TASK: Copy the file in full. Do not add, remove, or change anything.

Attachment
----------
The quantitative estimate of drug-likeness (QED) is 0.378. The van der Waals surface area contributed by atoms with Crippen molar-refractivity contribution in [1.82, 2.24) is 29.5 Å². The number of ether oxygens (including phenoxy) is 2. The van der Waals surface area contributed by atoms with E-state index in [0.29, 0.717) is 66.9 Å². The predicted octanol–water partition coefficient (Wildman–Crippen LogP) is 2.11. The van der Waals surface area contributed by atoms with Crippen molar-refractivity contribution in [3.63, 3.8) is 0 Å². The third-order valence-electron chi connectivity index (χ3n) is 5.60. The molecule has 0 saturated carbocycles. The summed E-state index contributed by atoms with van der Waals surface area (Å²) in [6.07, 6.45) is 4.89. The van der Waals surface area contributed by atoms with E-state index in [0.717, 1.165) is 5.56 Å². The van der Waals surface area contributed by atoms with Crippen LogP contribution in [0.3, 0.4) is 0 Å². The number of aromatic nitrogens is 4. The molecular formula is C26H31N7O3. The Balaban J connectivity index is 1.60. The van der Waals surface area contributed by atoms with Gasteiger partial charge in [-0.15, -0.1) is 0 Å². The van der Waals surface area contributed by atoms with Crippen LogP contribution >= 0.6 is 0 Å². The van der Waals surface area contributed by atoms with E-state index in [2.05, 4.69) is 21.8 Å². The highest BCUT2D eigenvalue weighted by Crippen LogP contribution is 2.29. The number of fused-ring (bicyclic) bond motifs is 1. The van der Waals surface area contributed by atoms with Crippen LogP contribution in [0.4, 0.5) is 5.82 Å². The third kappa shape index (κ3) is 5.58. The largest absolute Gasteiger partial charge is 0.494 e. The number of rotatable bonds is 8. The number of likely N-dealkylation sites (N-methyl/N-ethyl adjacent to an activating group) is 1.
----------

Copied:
The quantitative estimate of drug-likeness (QED) is 0.378. The van der Waals surface area contributed by atoms with Crippen molar-refractivity contribution in [1.82, 2.24) is 29.5 Å². The number of ether oxygens (including phenoxy) is 2. The van der Waals surface area contributed by atoms with E-state index in [0.29, 0.717) is 66.9 Å². The predicted octanol–water partition coefficient (Wildman–Crippen LogP) is 2.11. The van der Waals surface area contributed by atoms with Crippen molar-refractivity contribution in [3.63, 3.8) is 0 Å². The third-order valence-electron chi connectivity index (χ3n) is 5.60. The molecule has 0 saturated carbocycles. The summed E-state index contributed by atoms with van der Waals surface area (Å²) in [6.07, 6.45) is 4.89. The van der Waals surface area contributed by atoms with E-state index in [0.717, 1.165) is 5.56 Å². The van der Waals surface area contributed by atoms with Crippen LogP contribution in [0.3, 0.4) is 0 Å². The number of aromatic nitrogens is 4. The molecular formula is C26H31N7O3. The Balaban J connectivity index is 1.60. The van der Waals surface area contributed by atoms with Gasteiger partial charge in [-0.15, -0.1) is 0 Å². The van der Waals surface area contributed by atoms with Crippen LogP contribution >= 0.6 is 0 Å². The van der Waals surface area contributed by atoms with E-state index in [2.05, 4.69) is 21.8 Å². The highest BCUT2D eigenvalue weighted by Crippen LogP contribution is 2.29. The number of fused-ring (bicyclic) bond motifs is 1. The van der Waals surface area contributed by atoms with Crippen LogP contribution in [0.4, 0.5) is 5.82 Å². The third kappa shape index (κ3) is 5.58. The largest absolute Gasteiger partial charge is 0.494 e. The number of rotatable bonds is 8. The number of likely N-dealkylation sites (N-methyl/N-ethyl adjacent to an activating group) is 1.